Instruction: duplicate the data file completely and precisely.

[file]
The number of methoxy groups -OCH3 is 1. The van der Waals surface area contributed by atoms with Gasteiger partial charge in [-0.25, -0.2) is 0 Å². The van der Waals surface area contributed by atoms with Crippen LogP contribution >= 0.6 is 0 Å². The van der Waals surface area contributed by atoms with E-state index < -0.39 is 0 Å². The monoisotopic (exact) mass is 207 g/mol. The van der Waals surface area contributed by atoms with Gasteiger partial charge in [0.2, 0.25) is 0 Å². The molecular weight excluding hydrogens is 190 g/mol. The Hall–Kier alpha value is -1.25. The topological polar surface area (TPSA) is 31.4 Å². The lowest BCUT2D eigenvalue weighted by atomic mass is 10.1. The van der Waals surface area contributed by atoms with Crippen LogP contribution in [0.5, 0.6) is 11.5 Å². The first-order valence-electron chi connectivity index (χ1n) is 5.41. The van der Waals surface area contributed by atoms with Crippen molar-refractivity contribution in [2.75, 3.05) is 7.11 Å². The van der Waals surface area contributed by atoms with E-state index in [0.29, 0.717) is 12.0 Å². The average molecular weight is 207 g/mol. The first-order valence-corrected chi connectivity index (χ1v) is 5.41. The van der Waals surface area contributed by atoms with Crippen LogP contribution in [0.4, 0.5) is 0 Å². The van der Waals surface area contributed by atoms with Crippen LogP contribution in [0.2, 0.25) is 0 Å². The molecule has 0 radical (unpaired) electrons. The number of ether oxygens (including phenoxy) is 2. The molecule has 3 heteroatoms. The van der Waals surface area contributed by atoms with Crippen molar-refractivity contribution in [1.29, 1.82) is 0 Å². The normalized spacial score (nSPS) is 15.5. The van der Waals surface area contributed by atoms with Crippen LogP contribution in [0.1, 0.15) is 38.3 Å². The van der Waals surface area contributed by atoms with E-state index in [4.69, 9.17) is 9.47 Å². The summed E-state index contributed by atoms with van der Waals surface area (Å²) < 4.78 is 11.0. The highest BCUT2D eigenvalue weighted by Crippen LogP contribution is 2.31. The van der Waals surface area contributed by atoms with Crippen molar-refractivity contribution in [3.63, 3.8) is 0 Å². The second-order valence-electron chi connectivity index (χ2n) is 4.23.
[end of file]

The number of methoxy groups -OCH3 is 1. The van der Waals surface area contributed by atoms with Gasteiger partial charge in [-0.25, -0.2) is 0 Å². The van der Waals surface area contributed by atoms with Crippen LogP contribution >= 0.6 is 0 Å². The van der Waals surface area contributed by atoms with E-state index < -0.39 is 0 Å². The monoisotopic (exact) mass is 207 g/mol. The van der Waals surface area contributed by atoms with Gasteiger partial charge in [0.2, 0.25) is 0 Å². The molecular weight excluding hydrogens is 190 g/mol. The Hall–Kier alpha value is -1.25. The topological polar surface area (TPSA) is 31.4 Å². The lowest BCUT2D eigenvalue weighted by atomic mass is 10.1. The van der Waals surface area contributed by atoms with Crippen LogP contribution in [0.5, 0.6) is 11.5 Å². The first-order valence-electron chi connectivity index (χ1n) is 5.41. The van der Waals surface area contributed by atoms with Crippen molar-refractivity contribution in [2.75, 3.05) is 7.11 Å². The van der Waals surface area contributed by atoms with E-state index in [0.29, 0.717) is 12.0 Å². The average molecular weight is 207 g/mol. The first-order valence-corrected chi connectivity index (χ1v) is 5.41. The van der Waals surface area contributed by atoms with Crippen LogP contribution in [0.4, 0.5) is 0 Å². The van der Waals surface area contributed by atoms with Crippen LogP contribution in [0.2, 0.25) is 0 Å². The molecule has 0 radical (unpaired) electrons. The number of ether oxygens (including phenoxy) is 2. The molecule has 3 heteroatoms. The van der Waals surface area contributed by atoms with Crippen molar-refractivity contribution in [1.29, 1.82) is 0 Å². The normalized spacial score (nSPS) is 15.5. The van der Waals surface area contributed by atoms with Crippen LogP contribution in [0.1, 0.15) is 38.3 Å². The van der Waals surface area contributed by atoms with E-state index in [4.69, 9.17) is 9.47 Å². The summed E-state index contributed by atoms with van der Waals surface area (Å²) < 4.78 is 11.0. The highest BCUT2D eigenvalue weighted by Crippen LogP contribution is 2.31. The van der Waals surface area contributed by atoms with Crippen molar-refractivity contribution in [3.63, 3.8) is 0 Å². The second-order valence-electron chi connectivity index (χ2n) is 4.23.